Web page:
In 2001, Enrique Guastavino's business renting pedal boats on a lake here was at a breaking point. "I didn't have enough money to pay my staff," he says. Today, however, the business is thriving and Mr. Guastavino says the government is to thank.
In recent years, President Cristina Fernández de Kirchner has faced scandals, street protests, and apocalyptic news coverage, and many observers abroad believed her party was on its way out. Mrs. Kirchner has presided over economic tumult, including a currency devaluation last year. Import restrictions have hindered domestic manufacturers and global prices of soy, Argentina's biggest export, have crashed. Economic growth has slowed sharply since 2011.
Nevertheless, Kirchner's leftist Front for Victory party seems well positioned to win a fourth consecutive term in elections on Sunday. This resilience reflects strong approval in several sectors of how the party has governed Argentina over the past 12 years. Analysts say the “main street” economy appears healthy – and voters like Guastavino are content. Unemployment, for instance, is around 7 percent and policymakers have hiked wages for influential trade union workers, even as inflation nears 28 percent. This is far from the chaos of 2001-2002, when economic turbulence plunged millions into poverty, and hyperinflation a decade earlier.
"I can't complain about her government," says Angélica Laplume, a security guard, noting the improvements under Kirchner. "There's work for who wants it, the restaurants are full, people go on vacation."
Kirchner cannot run for a third consecutive term in Sunday's elections, so the Front for Victory's candidate is Daniel Scioli, a state governor. Polls give him a big lead over his center-right rival, Mauricio Macri, of the Cambiemos or "Let's change" alliance. But it is unclear whether Mr. Scioli will win enough votes to avoid a run-off next month.
Scioli, a former powerboat racer, is promising to take the reins of Kirchner's broader political project. This includes her focus on reducing the equality gap, which she has tackled in part by expanding social benefits, a cornerstone policy that is supported by many Argentines.
Sixty-two percent of Argentines want some form of continuity, according to research released by Management and Fit, a local polling firm. This has forced Mr. Macri to modify his campaign in order to appeal to these voters. He’s promised to keep social benefits, like child welfare, and to safeguard nationalized companies. As a result, the difference between Kirchner’s party and its competitors is much less noticeable.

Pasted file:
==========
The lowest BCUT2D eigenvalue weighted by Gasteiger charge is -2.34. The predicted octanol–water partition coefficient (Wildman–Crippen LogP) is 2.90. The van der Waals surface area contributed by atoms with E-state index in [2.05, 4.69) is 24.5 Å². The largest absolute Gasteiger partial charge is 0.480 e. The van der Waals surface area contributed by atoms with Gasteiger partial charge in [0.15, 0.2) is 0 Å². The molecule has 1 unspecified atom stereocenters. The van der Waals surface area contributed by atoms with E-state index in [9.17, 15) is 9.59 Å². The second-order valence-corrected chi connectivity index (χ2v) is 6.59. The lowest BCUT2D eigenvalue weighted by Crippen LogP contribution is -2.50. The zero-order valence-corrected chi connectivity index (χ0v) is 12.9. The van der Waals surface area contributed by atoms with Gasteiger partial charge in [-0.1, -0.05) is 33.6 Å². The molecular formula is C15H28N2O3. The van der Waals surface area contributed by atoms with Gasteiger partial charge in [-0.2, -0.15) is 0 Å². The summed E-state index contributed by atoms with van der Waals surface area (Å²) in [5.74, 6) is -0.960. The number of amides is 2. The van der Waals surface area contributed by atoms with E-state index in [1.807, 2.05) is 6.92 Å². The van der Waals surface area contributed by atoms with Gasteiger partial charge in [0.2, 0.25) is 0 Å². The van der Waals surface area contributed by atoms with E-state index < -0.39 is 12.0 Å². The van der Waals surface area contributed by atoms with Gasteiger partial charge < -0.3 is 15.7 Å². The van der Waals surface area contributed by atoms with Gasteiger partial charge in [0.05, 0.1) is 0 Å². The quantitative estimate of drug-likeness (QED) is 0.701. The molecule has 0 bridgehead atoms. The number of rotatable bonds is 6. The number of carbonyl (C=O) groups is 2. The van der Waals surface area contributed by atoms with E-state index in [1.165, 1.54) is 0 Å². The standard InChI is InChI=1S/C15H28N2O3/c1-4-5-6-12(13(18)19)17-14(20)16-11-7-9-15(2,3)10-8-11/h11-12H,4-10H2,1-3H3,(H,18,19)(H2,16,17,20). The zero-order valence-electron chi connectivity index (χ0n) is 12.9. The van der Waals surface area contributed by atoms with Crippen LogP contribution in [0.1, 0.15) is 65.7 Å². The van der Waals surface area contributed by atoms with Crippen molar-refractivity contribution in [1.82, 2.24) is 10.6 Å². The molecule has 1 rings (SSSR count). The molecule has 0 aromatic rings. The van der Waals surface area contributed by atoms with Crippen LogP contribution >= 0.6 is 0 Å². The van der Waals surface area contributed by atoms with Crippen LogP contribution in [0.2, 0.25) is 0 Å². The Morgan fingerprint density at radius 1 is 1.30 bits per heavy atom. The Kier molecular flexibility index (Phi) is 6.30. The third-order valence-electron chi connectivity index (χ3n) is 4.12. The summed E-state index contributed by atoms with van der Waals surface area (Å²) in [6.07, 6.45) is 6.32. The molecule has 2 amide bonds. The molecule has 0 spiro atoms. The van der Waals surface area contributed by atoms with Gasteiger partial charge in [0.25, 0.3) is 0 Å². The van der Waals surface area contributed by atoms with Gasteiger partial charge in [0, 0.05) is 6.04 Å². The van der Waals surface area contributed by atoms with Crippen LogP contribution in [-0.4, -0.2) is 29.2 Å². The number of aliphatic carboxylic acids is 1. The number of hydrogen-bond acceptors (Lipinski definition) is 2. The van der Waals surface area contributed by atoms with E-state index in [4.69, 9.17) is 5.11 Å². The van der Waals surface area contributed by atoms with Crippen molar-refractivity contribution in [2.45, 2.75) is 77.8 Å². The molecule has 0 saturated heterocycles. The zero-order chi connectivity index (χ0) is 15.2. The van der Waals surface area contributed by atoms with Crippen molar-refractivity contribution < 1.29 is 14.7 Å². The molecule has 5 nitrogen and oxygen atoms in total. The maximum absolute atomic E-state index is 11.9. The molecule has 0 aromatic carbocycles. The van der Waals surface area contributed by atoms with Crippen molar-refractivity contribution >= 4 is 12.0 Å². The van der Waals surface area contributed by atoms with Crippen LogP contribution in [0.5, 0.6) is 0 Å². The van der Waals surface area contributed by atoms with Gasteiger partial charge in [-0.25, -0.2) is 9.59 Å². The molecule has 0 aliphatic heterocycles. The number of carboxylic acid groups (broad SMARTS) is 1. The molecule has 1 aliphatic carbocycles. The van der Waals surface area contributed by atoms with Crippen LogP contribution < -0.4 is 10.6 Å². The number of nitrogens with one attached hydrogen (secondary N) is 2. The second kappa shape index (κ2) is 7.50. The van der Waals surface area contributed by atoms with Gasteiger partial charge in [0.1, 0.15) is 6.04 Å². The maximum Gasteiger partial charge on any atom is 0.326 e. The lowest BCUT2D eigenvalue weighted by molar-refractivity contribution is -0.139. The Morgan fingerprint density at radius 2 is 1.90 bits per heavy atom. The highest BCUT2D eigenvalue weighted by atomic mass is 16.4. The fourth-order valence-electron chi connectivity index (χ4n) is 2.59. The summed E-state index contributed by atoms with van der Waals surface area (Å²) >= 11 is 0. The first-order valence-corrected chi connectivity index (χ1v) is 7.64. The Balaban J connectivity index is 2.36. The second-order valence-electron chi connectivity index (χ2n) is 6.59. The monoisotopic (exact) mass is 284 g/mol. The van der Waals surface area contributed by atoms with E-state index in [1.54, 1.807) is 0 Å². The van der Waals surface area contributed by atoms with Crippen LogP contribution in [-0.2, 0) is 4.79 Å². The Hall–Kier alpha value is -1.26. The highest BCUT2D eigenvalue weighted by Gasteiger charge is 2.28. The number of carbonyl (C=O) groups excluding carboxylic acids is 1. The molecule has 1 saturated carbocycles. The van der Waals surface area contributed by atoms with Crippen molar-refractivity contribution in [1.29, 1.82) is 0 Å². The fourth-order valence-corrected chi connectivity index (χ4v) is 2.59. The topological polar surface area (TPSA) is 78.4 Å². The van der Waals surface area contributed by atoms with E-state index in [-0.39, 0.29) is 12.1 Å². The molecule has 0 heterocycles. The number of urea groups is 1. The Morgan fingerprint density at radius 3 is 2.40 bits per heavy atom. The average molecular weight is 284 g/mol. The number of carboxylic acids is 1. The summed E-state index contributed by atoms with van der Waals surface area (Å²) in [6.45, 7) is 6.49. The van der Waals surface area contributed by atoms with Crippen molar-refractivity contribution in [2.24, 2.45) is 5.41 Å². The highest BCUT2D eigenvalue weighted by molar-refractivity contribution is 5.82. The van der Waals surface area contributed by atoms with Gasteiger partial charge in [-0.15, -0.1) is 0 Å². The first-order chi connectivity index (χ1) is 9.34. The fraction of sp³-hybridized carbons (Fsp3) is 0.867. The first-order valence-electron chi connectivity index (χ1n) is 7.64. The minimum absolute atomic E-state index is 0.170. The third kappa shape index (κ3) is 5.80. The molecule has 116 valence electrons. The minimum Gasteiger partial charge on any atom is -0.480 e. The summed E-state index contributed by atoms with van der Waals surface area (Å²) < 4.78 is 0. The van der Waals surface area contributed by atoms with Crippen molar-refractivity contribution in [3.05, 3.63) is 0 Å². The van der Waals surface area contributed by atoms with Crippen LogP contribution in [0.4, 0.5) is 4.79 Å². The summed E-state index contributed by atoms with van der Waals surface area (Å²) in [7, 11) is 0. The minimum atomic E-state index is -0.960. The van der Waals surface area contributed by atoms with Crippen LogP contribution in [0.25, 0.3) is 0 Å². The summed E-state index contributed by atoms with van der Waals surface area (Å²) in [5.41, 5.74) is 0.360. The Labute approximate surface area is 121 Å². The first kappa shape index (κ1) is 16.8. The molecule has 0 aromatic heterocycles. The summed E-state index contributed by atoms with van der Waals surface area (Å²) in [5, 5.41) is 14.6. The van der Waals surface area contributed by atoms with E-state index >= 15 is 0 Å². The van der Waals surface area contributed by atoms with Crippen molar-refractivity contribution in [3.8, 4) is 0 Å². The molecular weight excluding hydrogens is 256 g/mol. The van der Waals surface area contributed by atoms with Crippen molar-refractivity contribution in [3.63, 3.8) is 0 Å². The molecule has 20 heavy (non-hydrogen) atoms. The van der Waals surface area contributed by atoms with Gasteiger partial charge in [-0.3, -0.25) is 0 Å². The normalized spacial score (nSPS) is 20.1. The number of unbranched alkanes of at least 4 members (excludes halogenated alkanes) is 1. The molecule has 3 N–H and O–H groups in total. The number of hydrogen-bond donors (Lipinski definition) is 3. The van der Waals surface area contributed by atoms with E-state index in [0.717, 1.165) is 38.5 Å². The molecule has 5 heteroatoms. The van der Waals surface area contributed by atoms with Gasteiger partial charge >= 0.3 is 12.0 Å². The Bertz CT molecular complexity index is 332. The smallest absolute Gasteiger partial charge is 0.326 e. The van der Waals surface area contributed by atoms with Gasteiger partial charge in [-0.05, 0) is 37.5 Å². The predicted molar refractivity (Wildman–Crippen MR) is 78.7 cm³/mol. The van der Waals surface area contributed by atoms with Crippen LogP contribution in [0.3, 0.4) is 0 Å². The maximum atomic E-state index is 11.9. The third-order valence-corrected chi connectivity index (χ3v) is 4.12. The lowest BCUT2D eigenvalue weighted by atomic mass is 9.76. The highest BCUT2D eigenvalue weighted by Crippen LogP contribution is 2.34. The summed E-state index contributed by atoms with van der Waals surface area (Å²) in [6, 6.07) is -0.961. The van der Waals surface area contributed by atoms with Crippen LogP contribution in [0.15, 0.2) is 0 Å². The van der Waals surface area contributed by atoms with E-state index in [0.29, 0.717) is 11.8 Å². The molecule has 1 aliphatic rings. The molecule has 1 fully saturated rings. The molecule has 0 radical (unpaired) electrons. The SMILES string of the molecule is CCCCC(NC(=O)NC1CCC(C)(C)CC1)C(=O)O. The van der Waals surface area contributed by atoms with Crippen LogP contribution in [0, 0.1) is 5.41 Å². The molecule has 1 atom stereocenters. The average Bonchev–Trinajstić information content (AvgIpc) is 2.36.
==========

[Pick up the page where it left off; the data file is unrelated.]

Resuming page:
"At the beginning of the campaign the talk was about sharp change, but it wasn't resonating much and Macri shifted towards Scioli," says Louisa Richey, a senior risk analyst at the Cefeidas Group in Buenos Aires.
Continuity with change
Still, there are many who prefer change. They have grown weary, for instance, of Kirchner's imperious style and argue that her protectionist economic policies and nationalist rhetoric have isolated Argentina from the world.
In turn, Mr Scioli has also reached out to these voters, offering — as he did on a popular TV show this week — to implement "continuity with change."
"We can't say that the mandate is either change or continuity," says Raúl G. Aragón, a pollster and political commentator here. "It's not a dichotomy; it's more nuanced and Scioli is the best representative of it."
On the streets of Buenos Aires, this nuance was reflected among voters. "It would be a good change," says Luis Addesi, who runs a convenience store, of Scioli’s candidacy. "We would have continuity but he's going to bring in his own politics, too."
Changes would include a more consensual style of leadership, according to Scioli's advisers, and moves to correct economic distortions, like the inflation rate, a high budget deficit, and low reserves of hard currency. These would require moves to which Kirchner has previously been averse, like negotiating with hedge funds in New York and easing electricity and gas subsidies, economists say.
Still, there are many Argentines that believe change isn't possible under Kirchner’s party, which is part of a larger political movement that has dominated Argentina for decades.
“They seem very corrupt," says Lidya Bruzzese, a housewife who is ditching Front for Victory to vote for Macri. "And also very authoritarian. I don’t see the progress."
In the gritty conurbation that encloses Buenos Aires where Kirchner's party is strong, Macri is gaining ground. "I'm tired of 30 years of the same; I want something else," says Reinaldo Capparelli, the owner of a plant store.
But even staunch supporters of Macri pointed to the value of preserving some of Kirchner's policies. "Macri has to keep the social benefits," says Christian Afalo, a blacksmith. "If he doesn't, the whole world could fall in on him."